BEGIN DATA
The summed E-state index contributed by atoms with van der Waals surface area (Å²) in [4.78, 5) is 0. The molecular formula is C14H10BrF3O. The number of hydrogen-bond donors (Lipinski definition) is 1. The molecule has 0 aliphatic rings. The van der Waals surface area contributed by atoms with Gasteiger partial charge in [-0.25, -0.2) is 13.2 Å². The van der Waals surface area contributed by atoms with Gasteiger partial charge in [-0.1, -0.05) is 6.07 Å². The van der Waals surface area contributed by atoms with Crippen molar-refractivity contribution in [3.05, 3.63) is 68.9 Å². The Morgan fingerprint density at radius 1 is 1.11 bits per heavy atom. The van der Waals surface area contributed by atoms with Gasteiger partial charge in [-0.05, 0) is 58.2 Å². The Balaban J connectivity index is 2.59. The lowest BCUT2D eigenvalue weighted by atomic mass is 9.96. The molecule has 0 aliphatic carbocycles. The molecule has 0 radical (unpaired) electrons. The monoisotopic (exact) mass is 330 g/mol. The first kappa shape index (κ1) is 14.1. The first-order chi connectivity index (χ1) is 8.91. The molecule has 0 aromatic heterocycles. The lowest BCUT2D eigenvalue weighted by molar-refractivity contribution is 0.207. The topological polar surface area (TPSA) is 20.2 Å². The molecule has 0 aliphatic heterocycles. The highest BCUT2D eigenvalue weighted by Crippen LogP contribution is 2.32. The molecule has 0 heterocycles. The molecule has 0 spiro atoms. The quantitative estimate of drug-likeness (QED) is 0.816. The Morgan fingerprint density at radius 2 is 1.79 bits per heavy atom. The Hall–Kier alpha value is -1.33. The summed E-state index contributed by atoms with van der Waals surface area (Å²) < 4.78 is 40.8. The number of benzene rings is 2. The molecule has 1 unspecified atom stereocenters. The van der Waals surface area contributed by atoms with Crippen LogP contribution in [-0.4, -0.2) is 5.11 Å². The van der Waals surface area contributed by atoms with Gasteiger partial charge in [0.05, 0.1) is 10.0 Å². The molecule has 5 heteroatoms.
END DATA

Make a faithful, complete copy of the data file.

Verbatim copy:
The summed E-state index contributed by atoms with van der Waals surface area (Å²) in [4.78, 5) is 0. The molecular formula is C14H10BrF3O. The number of hydrogen-bond donors (Lipinski definition) is 1. The molecule has 0 aliphatic rings. The van der Waals surface area contributed by atoms with Gasteiger partial charge in [-0.25, -0.2) is 13.2 Å². The van der Waals surface area contributed by atoms with Gasteiger partial charge in [-0.1, -0.05) is 6.07 Å². The van der Waals surface area contributed by atoms with Crippen molar-refractivity contribution in [3.05, 3.63) is 68.9 Å². The Morgan fingerprint density at radius 1 is 1.11 bits per heavy atom. The van der Waals surface area contributed by atoms with Gasteiger partial charge in [-0.05, 0) is 58.2 Å². The Balaban J connectivity index is 2.59. The lowest BCUT2D eigenvalue weighted by atomic mass is 9.96. The molecule has 0 aliphatic carbocycles. The molecule has 0 radical (unpaired) electrons. The monoisotopic (exact) mass is 330 g/mol. The first kappa shape index (κ1) is 14.1. The first-order chi connectivity index (χ1) is 8.91. The molecule has 0 aromatic heterocycles. The lowest BCUT2D eigenvalue weighted by molar-refractivity contribution is 0.207. The topological polar surface area (TPSA) is 20.2 Å². The molecule has 0 aliphatic heterocycles. The highest BCUT2D eigenvalue weighted by Crippen LogP contribution is 2.32. The molecule has 0 heterocycles. The molecule has 0 spiro atoms. The quantitative estimate of drug-likeness (QED) is 0.816. The Morgan fingerprint density at radius 2 is 1.79 bits per heavy atom. The Hall–Kier alpha value is -1.33. The summed E-state index contributed by atoms with van der Waals surface area (Å²) < 4.78 is 40.8. The number of benzene rings is 2. The molecule has 1 unspecified atom stereocenters. The van der Waals surface area contributed by atoms with Crippen LogP contribution in [-0.4, -0.2) is 5.11 Å². The van der Waals surface area contributed by atoms with Gasteiger partial charge in [0.05, 0.1) is 10.0 Å². The molecule has 5 heteroatoms.